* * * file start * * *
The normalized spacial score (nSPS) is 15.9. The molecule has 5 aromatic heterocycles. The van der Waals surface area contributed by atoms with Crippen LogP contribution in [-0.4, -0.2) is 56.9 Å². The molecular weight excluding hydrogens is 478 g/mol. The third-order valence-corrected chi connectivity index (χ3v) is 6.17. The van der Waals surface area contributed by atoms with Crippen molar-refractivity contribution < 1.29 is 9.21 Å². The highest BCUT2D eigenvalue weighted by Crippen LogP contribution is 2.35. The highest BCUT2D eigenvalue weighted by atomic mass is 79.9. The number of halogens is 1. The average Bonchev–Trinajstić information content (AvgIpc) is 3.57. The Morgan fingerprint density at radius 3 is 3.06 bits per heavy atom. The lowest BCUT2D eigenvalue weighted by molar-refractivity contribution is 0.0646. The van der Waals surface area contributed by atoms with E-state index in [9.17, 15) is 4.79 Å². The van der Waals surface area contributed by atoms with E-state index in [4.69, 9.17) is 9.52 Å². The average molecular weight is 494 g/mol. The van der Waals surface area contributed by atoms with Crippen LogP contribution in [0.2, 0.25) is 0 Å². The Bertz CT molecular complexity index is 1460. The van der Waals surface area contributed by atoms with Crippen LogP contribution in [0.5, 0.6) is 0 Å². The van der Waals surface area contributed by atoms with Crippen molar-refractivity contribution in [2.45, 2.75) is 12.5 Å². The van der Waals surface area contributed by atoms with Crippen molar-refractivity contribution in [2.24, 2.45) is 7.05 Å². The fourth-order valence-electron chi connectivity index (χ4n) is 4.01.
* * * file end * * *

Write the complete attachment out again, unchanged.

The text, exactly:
The normalized spacial score (nSPS) is 15.9. The molecule has 5 aromatic heterocycles. The van der Waals surface area contributed by atoms with Crippen LogP contribution in [-0.4, -0.2) is 56.9 Å². The molecular weight excluding hydrogens is 478 g/mol. The third-order valence-corrected chi connectivity index (χ3v) is 6.17. The van der Waals surface area contributed by atoms with Crippen molar-refractivity contribution < 1.29 is 9.21 Å². The highest BCUT2D eigenvalue weighted by Crippen LogP contribution is 2.35. The highest BCUT2D eigenvalue weighted by atomic mass is 79.9. The number of halogens is 1. The average Bonchev–Trinajstić information content (AvgIpc) is 3.57. The Morgan fingerprint density at radius 3 is 3.06 bits per heavy atom. The lowest BCUT2D eigenvalue weighted by molar-refractivity contribution is 0.0646. The van der Waals surface area contributed by atoms with E-state index in [9.17, 15) is 4.79 Å². The van der Waals surface area contributed by atoms with E-state index in [4.69, 9.17) is 9.52 Å². The average molecular weight is 494 g/mol. The van der Waals surface area contributed by atoms with Crippen LogP contribution in [0.2, 0.25) is 0 Å². The Bertz CT molecular complexity index is 1460. The van der Waals surface area contributed by atoms with Crippen LogP contribution in [0.5, 0.6) is 0 Å². The van der Waals surface area contributed by atoms with Crippen molar-refractivity contribution in [2.45, 2.75) is 12.5 Å². The van der Waals surface area contributed by atoms with Crippen molar-refractivity contribution in [2.24, 2.45) is 7.05 Å². The fourth-order valence-electron chi connectivity index (χ4n) is 4.01.